Opening the Hi-Hat

Opening the hi-hat within a groove can create a different feel. The hi-hat can also be used to accentuate punches in a song by simply opening up the hats at the appropriate times.  It can also be used within a fill.  There are two things to think about when opening the hi-hat.  You will need to think about when the foot needs to come up with the pedal in order to open the hats and when the foot needs to press the pedal down in order to cut off the ringing.  You should practice the hi-hat part by itself first to get a feel.  If you are playing a standard set-up, right hand on hi-hat and left foot on hi-hat, you will need to practice the left foot and the right hand together.  Following is a basic hi-hat pattern with the hi-hat opening on the “&” of 3 and closing on count 4.  The “o” is where you open the hi-hat and the arc ends on the note where you should close the hi-hat.

Now lets add the snare and bass drum to make our first groove.




Following are a few more basic drum set grooves with the hi-hat opening on different counts within the measure.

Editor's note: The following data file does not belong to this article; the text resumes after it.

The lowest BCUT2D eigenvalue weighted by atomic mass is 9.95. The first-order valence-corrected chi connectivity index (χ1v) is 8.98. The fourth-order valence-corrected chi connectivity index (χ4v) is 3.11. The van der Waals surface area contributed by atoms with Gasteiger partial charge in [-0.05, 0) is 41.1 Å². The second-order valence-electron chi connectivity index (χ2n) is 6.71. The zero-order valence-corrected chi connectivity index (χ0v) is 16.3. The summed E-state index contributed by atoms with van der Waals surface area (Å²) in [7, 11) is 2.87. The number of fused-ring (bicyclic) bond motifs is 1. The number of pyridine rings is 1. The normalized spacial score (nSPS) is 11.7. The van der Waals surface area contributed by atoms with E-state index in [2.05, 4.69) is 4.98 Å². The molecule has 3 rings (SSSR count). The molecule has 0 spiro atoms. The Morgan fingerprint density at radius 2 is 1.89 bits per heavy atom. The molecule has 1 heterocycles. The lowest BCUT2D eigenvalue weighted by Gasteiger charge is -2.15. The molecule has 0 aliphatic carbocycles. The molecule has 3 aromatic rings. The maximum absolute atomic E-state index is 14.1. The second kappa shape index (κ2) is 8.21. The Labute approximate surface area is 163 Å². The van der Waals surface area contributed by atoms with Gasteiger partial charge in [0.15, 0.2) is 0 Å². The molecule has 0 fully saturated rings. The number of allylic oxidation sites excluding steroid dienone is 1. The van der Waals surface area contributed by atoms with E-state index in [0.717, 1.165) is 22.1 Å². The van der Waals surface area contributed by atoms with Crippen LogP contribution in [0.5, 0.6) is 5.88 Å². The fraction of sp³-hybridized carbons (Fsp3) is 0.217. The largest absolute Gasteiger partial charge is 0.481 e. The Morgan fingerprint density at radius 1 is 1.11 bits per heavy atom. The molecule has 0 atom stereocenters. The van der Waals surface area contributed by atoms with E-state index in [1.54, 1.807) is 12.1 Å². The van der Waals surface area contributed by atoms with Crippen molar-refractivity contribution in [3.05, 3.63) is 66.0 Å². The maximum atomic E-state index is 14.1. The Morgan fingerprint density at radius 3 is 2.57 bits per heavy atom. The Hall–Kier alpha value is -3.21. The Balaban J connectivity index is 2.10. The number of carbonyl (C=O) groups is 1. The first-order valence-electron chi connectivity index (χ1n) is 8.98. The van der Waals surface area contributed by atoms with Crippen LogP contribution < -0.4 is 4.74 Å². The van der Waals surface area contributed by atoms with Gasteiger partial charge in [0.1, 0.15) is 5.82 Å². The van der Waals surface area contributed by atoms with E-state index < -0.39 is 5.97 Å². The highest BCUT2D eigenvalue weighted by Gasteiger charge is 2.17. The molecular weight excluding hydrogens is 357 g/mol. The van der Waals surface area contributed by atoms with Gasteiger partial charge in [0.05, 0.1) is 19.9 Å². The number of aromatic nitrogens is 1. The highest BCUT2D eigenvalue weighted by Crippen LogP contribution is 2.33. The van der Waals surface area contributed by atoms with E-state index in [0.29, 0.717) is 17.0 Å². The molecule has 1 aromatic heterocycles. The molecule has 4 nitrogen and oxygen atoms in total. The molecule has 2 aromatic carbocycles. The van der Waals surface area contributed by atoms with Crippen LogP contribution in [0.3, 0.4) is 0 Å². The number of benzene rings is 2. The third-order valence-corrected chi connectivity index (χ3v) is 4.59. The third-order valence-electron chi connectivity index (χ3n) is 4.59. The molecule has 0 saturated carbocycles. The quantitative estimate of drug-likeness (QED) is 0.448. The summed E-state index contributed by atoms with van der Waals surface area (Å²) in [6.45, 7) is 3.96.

As you play through these grooves you will notice how much of a difference opening the hi-hat can make in the feel and sound of a groove.  Experiment with opening the hi-hat on different counts of the measure as well as with different bass drum patterns using eight notes, sixteenth notes, and a combination of both.  Don’t forget you can also play sixteenth notes on the hi-hat while opening it.  The options and combinations are endless!

Meg Thomas

* Chicago Music Guide is an Amazon Affiliate. Please help support Chicago Music Guide by purchasing from Amazon through our affiliate link. Thank you very much for your support!

Meg Thomas Bio
Meg Thomas Headshot B-W 3.5MBDrummer and percussionist Meg Thomas has performed in musical realms that range from rock to calypso, avant-garde to spoken word, Latin-jazz to punk, and dance ensembles to percussion ensembles. Her drum and percussion set-ups range from the traditional ideas to unique set-ups that incorporate a vast range of percussion instruments. She received her degree in Music from Millikin University and she founded and runs the Chicago Women’s Drumming Group. Meg is a Vic Firth Private Drum and Percussion Teacher and teaches lessons out of her studio in Chicago. She plays recording sessions, performs with an array of bands and ensembles, and has toured the U.S. and Europe. Meg won a Drummie in Drum! Magazine’s 2010 Drummie Awards as runner-up “Rising Star Percussionist,” was named “Musician of the Month” for January 2013 by the Chicago Music Guide, and is endorsed by Sabian Cymbals, Vic Firth Sticks and Mallets, Evans Drumheads, LP Percussion, PureSound Percussion, and Humes & Berg Cases.

Visit Meg’s website: